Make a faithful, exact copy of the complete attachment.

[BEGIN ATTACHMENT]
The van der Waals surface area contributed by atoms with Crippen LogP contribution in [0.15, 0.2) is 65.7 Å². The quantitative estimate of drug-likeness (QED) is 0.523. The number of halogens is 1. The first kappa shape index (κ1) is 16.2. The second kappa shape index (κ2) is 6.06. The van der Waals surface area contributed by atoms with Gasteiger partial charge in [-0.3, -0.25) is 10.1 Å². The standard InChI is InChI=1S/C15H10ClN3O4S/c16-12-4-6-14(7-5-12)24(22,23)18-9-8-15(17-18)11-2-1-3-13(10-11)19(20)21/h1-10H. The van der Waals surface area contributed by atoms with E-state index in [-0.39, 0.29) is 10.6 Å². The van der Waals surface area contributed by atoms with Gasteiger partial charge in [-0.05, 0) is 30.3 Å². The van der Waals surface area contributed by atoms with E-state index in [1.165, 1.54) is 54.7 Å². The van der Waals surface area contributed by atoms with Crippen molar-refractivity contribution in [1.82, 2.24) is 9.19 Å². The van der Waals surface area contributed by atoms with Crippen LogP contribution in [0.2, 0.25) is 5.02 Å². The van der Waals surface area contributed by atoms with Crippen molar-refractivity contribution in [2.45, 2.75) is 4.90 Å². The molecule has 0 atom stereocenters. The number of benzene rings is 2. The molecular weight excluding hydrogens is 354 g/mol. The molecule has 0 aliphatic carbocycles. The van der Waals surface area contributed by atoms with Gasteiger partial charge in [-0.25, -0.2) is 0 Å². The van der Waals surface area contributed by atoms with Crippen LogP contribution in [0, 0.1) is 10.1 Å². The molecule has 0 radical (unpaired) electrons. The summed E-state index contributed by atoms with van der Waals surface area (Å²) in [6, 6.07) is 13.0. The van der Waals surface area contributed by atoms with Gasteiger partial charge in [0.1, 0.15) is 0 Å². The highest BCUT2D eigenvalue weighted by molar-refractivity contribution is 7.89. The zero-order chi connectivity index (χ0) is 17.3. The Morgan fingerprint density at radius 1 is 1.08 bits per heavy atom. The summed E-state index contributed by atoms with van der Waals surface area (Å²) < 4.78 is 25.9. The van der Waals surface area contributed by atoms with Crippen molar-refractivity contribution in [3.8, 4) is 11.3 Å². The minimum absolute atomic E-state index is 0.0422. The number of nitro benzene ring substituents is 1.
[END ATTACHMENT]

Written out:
The van der Waals surface area contributed by atoms with Crippen LogP contribution in [0.15, 0.2) is 65.7 Å². The quantitative estimate of drug-likeness (QED) is 0.523. The number of halogens is 1. The first kappa shape index (κ1) is 16.2. The second kappa shape index (κ2) is 6.06. The van der Waals surface area contributed by atoms with Gasteiger partial charge in [-0.3, -0.25) is 10.1 Å². The standard InChI is InChI=1S/C15H10ClN3O4S/c16-12-4-6-14(7-5-12)24(22,23)18-9-8-15(17-18)11-2-1-3-13(10-11)19(20)21/h1-10H. The van der Waals surface area contributed by atoms with E-state index in [-0.39, 0.29) is 10.6 Å². The van der Waals surface area contributed by atoms with Gasteiger partial charge in [-0.05, 0) is 30.3 Å². The van der Waals surface area contributed by atoms with E-state index in [1.165, 1.54) is 54.7 Å². The van der Waals surface area contributed by atoms with Crippen molar-refractivity contribution in [1.82, 2.24) is 9.19 Å². The van der Waals surface area contributed by atoms with Crippen LogP contribution in [0.2, 0.25) is 5.02 Å². The van der Waals surface area contributed by atoms with Crippen molar-refractivity contribution in [2.45, 2.75) is 4.90 Å². The molecule has 0 atom stereocenters. The number of benzene rings is 2. The molecular weight excluding hydrogens is 354 g/mol. The molecule has 0 aliphatic carbocycles. The van der Waals surface area contributed by atoms with Gasteiger partial charge in [-0.25, -0.2) is 0 Å². The van der Waals surface area contributed by atoms with Crippen LogP contribution in [0, 0.1) is 10.1 Å². The molecule has 0 radical (unpaired) electrons. The summed E-state index contributed by atoms with van der Waals surface area (Å²) in [6, 6.07) is 13.0. The van der Waals surface area contributed by atoms with Gasteiger partial charge in [0.1, 0.15) is 0 Å². The highest BCUT2D eigenvalue weighted by molar-refractivity contribution is 7.89. The zero-order chi connectivity index (χ0) is 17.3. The Morgan fingerprint density at radius 1 is 1.08 bits per heavy atom. The summed E-state index contributed by atoms with van der Waals surface area (Å²) < 4.78 is 25.9. The van der Waals surface area contributed by atoms with Crippen molar-refractivity contribution in [3.8, 4) is 11.3 Å². The minimum absolute atomic E-state index is 0.0422. The number of nitro benzene ring substituents is 1.